But by the end of the third century, and continuing on to the end of the next, several major trends affected both the nature of Roman politics and culture and the conception of virtus. As Roman power expanded throughout Italy and beyond, competition among Roman aristocrats intent on gaining surpassing fame for martial virtus began to prove problematic in ways that foreshadowed the destructive dignitatis contentiones of the Late Republic (M. Claudius Marcellus is for M. a key figure here: Chapter 7). And of course Rome came into ever more intimate contact with Greek-speakers and their cultural products, with the result that many members of the elite became steeped in the language and thought of Hellenism at the same time that the notables’ traditional venue for proving their virtus — service in the cavalry — had an ever-diminishing place in their lives. Along the way, the conception of virtus was both altered by the impact of Greek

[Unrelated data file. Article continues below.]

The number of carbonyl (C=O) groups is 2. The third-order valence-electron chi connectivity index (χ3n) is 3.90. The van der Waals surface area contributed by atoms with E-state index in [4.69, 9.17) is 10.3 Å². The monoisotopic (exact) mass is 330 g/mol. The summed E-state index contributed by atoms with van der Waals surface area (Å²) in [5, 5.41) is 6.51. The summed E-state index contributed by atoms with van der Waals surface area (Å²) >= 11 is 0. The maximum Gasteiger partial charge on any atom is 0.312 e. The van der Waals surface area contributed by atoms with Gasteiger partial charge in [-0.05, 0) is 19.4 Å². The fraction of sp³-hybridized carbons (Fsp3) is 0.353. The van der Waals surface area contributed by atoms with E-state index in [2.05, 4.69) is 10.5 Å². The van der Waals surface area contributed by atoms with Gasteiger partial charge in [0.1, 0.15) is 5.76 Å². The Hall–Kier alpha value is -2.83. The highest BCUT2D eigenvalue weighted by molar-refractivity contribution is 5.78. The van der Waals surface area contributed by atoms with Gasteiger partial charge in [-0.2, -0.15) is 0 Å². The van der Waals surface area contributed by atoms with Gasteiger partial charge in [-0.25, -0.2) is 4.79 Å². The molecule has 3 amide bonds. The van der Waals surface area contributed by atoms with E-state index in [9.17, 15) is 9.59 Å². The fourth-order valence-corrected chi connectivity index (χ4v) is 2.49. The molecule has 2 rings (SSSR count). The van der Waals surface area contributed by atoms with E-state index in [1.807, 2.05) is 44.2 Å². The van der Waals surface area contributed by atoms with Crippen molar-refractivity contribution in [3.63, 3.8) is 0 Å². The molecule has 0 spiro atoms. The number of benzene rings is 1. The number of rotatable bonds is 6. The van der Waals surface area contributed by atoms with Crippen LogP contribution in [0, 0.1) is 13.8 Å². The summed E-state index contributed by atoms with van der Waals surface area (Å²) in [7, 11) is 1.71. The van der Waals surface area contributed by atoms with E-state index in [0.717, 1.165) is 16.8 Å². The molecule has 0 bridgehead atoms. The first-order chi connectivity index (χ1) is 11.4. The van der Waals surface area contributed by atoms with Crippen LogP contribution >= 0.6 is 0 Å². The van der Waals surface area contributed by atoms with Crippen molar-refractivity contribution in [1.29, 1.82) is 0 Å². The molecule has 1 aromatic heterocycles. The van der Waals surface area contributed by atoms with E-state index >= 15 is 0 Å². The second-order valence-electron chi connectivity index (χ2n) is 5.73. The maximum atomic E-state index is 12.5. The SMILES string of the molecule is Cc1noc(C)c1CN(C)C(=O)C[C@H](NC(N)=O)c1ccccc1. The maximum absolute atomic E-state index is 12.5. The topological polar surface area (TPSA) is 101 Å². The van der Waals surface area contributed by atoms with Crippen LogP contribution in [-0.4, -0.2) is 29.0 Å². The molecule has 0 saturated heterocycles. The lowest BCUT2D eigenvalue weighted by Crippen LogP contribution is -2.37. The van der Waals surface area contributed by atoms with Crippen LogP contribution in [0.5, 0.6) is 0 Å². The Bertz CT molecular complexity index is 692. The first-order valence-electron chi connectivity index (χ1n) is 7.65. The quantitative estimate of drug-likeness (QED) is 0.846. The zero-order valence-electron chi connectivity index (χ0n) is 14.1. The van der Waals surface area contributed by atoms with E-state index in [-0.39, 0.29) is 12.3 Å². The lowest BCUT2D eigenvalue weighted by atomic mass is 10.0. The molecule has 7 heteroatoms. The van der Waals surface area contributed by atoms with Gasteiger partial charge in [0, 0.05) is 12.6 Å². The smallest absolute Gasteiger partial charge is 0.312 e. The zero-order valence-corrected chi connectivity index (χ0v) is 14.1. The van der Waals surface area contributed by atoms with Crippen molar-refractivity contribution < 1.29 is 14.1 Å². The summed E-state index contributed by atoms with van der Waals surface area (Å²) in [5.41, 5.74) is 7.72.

It would be difficult to argue with M.’s account of the overall cultural and political trends in the transition from Middle to Late Republic, and anyone who has spent fifteen minutes in the Romans’ company knows how important martial achievement was to their conception of ‘being a man’; some of the account’s elements, too — for example, the vivid comments on the difficulty and danger of cavalry training (193 ff.) — are of value and interest independent of the overall argument about virtus in which they are embedded. But that argument is obviously the book’s core, and its strength depends to a great extent on the foundation laid by the first three chapters’ linguistic analysis. How firm is that foundation?